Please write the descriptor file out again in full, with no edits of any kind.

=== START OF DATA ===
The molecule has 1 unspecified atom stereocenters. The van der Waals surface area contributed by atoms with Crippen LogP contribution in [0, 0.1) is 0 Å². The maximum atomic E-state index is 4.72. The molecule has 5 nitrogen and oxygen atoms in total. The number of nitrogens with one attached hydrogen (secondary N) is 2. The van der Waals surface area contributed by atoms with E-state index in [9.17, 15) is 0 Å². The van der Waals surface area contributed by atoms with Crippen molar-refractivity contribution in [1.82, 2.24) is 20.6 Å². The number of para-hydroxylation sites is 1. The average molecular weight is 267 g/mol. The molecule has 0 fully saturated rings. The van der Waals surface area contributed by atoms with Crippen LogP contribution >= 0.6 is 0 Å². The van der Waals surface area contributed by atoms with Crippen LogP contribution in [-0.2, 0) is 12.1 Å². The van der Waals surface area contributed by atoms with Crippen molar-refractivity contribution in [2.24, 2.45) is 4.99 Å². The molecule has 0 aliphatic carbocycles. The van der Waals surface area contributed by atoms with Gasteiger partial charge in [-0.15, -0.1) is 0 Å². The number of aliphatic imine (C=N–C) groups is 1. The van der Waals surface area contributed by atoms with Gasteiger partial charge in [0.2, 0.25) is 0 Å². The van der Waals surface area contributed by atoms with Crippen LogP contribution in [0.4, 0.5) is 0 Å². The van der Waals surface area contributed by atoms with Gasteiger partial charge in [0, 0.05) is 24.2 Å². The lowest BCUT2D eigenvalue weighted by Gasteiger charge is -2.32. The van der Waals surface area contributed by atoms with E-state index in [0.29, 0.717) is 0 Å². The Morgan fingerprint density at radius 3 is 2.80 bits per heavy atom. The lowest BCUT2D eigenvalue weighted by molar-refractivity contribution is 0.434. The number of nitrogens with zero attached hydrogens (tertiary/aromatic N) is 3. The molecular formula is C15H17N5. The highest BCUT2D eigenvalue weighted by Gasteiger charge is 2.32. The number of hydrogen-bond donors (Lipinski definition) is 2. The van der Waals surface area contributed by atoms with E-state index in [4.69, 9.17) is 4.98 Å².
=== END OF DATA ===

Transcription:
The molecule has 1 unspecified atom stereocenters. The van der Waals surface area contributed by atoms with Crippen LogP contribution in [0, 0.1) is 0 Å². The maximum atomic E-state index is 4.72. The molecule has 5 nitrogen and oxygen atoms in total. The number of nitrogens with one attached hydrogen (secondary N) is 2. The van der Waals surface area contributed by atoms with E-state index in [9.17, 15) is 0 Å². The van der Waals surface area contributed by atoms with Crippen molar-refractivity contribution in [1.82, 2.24) is 20.6 Å². The number of para-hydroxylation sites is 1. The average molecular weight is 267 g/mol. The molecule has 0 fully saturated rings. The van der Waals surface area contributed by atoms with Crippen LogP contribution >= 0.6 is 0 Å². The van der Waals surface area contributed by atoms with Crippen LogP contribution in [-0.2, 0) is 12.1 Å². The van der Waals surface area contributed by atoms with Crippen molar-refractivity contribution in [2.24, 2.45) is 4.99 Å². The molecule has 0 aliphatic carbocycles. The van der Waals surface area contributed by atoms with Gasteiger partial charge in [-0.15, -0.1) is 0 Å². The number of aliphatic imine (C=N–C) groups is 1. The van der Waals surface area contributed by atoms with Gasteiger partial charge in [0.2, 0.25) is 0 Å². The van der Waals surface area contributed by atoms with Crippen LogP contribution in [0.4, 0.5) is 0 Å². The van der Waals surface area contributed by atoms with Gasteiger partial charge in [0, 0.05) is 24.2 Å². The lowest BCUT2D eigenvalue weighted by Gasteiger charge is -2.32. The van der Waals surface area contributed by atoms with E-state index in [0.29, 0.717) is 0 Å². The Morgan fingerprint density at radius 3 is 2.80 bits per heavy atom. The lowest BCUT2D eigenvalue weighted by molar-refractivity contribution is 0.434. The number of nitrogens with zero attached hydrogens (tertiary/aromatic N) is 3. The molecular formula is C15H17N5. The highest BCUT2D eigenvalue weighted by Gasteiger charge is 2.32. The number of hydrogen-bond donors (Lipinski definition) is 2. The van der Waals surface area contributed by atoms with E-state index in [4.69, 9.17) is 4.98 Å².